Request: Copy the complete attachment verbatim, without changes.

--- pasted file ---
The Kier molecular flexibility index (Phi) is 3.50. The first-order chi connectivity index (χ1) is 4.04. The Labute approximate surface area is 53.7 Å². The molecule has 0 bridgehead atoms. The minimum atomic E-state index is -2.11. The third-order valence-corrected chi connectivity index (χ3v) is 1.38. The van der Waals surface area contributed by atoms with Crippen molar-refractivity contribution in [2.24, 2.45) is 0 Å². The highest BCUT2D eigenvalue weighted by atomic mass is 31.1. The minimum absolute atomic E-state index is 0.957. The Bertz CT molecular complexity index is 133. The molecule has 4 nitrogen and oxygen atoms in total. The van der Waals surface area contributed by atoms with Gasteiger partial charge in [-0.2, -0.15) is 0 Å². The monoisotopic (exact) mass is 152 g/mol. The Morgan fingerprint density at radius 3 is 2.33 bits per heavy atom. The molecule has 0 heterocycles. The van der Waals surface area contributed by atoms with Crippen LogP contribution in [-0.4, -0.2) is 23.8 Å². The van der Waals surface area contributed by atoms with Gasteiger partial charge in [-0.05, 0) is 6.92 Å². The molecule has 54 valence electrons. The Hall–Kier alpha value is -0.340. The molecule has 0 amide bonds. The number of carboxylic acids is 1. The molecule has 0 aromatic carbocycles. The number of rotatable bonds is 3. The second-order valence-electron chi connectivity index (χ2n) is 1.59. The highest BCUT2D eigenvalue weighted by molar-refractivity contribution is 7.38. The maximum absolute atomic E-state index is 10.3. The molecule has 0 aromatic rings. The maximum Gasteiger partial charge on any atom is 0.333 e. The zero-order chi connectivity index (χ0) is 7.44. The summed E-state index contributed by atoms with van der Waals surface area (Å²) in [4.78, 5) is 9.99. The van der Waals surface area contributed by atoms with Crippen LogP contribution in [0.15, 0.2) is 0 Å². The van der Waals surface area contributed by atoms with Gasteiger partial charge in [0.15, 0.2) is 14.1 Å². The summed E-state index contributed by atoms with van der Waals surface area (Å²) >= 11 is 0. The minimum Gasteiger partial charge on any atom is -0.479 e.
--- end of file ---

The Kier molecular flexibility index (Phi) is 3.50. The first-order chi connectivity index (χ1) is 4.04. The Labute approximate surface area is 53.7 Å². The molecule has 0 bridgehead atoms. The minimum atomic E-state index is -2.11. The third-order valence-corrected chi connectivity index (χ3v) is 1.38. The van der Waals surface area contributed by atoms with Crippen molar-refractivity contribution in [2.24, 2.45) is 0 Å². The highest BCUT2D eigenvalue weighted by atomic mass is 31.1. The minimum absolute atomic E-state index is 0.957. The Bertz CT molecular complexity index is 133. The molecule has 4 nitrogen and oxygen atoms in total. The van der Waals surface area contributed by atoms with Gasteiger partial charge in [-0.2, -0.15) is 0 Å². The monoisotopic (exact) mass is 152 g/mol. The Morgan fingerprint density at radius 3 is 2.33 bits per heavy atom. The molecule has 0 heterocycles. The van der Waals surface area contributed by atoms with Crippen LogP contribution in [-0.4, -0.2) is 23.8 Å². The van der Waals surface area contributed by atoms with Gasteiger partial charge in [-0.05, 0) is 6.92 Å². The molecule has 54 valence electrons. The Hall–Kier alpha value is -0.340. The molecule has 0 amide bonds. The number of carboxylic acids is 1. The molecule has 0 aromatic carbocycles. The number of rotatable bonds is 3. The second-order valence-electron chi connectivity index (χ2n) is 1.59. The highest BCUT2D eigenvalue weighted by molar-refractivity contribution is 7.38. The maximum absolute atomic E-state index is 10.3. The molecule has 0 aromatic rings. The maximum Gasteiger partial charge on any atom is 0.333 e. The zero-order chi connectivity index (χ0) is 7.44. The summed E-state index contributed by atoms with van der Waals surface area (Å²) in [4.78, 5) is 9.99. The van der Waals surface area contributed by atoms with Crippen LogP contribution in [0.15, 0.2) is 0 Å². The van der Waals surface area contributed by atoms with Gasteiger partial charge in [0.15, 0.2) is 14.1 Å². The summed E-state index contributed by atoms with van der Waals surface area (Å²) >= 11 is 0. The minimum Gasteiger partial charge on any atom is -0.479 e.